In a recent Daily J podcast episode, WWJ's Brian Fisher dives into the recently filed federal lawsuit against Meta, in which 33 states allege mental health harm against children.
LISTEN NOW: Michigan is one of 33 states suing Meta — Does social media really hurt children's mental health?
Officially filed by California last week, the lawsuit implicates Facebook and Instagram parent company Meta in the contribution to the current mental health crisis found in minors. They claim that the media giant induces minors into social media obsessions by promoting allegedly addictive features, like short videos with automatic scroll, endless scroll, and frequent notifications.
“In this case, I think the states are worried that kids are being impressioned,” WWJ legal analyst Charlie Langton told the podcast. “They're being solicited. They're being used, for some company to make money. Now, the intricacies of that, how they're going to go about proving that, how the states are going to prove the damages, how bad that is? I think that's going to be left to prove how badly these kids are hurt.”
Each state has already backed the lawsuit with research, claiming that it can directly correlate depression, anxiety, insomnia, and other life disruptions with use of Meta’s platforms. For podcast guest speaker and clinical child psychologist Dr. Eric Herman, this comes as no shock. He believes that, not only does the addictive nature of social media “damage a child's attention span” but that its “same addictive nature can negatively impact a child's social skills and self-esteem as well.”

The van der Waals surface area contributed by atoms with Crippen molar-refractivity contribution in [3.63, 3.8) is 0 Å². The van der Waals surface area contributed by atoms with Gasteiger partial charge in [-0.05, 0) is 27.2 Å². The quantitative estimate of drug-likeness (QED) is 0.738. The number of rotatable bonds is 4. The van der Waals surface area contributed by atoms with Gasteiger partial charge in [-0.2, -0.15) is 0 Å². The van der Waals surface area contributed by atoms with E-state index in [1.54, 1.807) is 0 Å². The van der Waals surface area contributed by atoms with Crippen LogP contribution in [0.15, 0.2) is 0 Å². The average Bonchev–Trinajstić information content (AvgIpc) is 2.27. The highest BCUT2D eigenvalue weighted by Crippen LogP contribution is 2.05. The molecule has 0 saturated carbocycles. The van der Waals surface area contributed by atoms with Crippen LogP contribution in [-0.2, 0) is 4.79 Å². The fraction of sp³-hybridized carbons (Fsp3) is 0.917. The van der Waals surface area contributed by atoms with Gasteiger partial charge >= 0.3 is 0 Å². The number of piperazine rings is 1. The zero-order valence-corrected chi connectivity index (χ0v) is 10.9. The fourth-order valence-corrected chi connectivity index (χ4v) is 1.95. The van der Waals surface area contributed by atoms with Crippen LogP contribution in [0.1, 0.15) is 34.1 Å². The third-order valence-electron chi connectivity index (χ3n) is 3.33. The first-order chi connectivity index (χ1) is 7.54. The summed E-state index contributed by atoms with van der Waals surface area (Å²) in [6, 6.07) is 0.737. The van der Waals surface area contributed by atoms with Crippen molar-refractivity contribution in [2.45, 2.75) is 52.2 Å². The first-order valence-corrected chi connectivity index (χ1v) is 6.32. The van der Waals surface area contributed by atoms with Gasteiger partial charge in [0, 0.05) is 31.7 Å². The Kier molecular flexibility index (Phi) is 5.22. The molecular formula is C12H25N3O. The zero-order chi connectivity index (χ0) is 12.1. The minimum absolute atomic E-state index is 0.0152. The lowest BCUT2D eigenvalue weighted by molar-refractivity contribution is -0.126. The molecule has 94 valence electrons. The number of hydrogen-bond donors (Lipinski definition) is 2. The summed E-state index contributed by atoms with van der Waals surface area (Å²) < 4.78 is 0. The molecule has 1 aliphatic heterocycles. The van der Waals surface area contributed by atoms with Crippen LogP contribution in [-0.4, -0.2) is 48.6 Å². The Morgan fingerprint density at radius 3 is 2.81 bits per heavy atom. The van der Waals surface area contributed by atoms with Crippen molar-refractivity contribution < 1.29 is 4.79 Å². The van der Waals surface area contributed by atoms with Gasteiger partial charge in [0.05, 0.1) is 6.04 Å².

Dr. Herman also claims that some children are so self-aware that they even feel bad for having a social media addiction. “Like any other addiction, I see kids and they just feel bad about it. And they'll come in and they'll say to me that they're spending way too much time on their phone. And they can't stop. So it is an addiction that just puts your life out of balance.”
So what can we expect from such a nationwide lawsuit? Charlie Langton hypothesizes that, “Probably what's going to happen here is that Congress ultimately would have to either strengthen the current laws or put some more regulations in place.” Thus, they may take on a stance similar to Florida’s separate federal lawsuit, which alleges that Meta misled or uninformed users of media health risks. Langton continued, “I wouldn't be surprised if we're going to see some congressional action, a little more oversight to some of these companies that have this massive influence on our children. But, even if better laws and regulations are implemented for social media, it will likely remain pretty impactful in everyone's lives.”
To hear more about the lawsuit and its implications, check out the Daily J podcast above, and find more info during our conversation on children's mental health with experts from AFSP here.
Audacy's I’m Listening initiative aims to encourage those who are dealing with mental health issues to understand they are not alone. If you or anyone you know is struggling with depression or anxiety, know that someone is always there. Additionally, the Suicide & Crisis Lifeline is available 24 hours a day, 7 days a week at 988. Find a full list of additional resources here.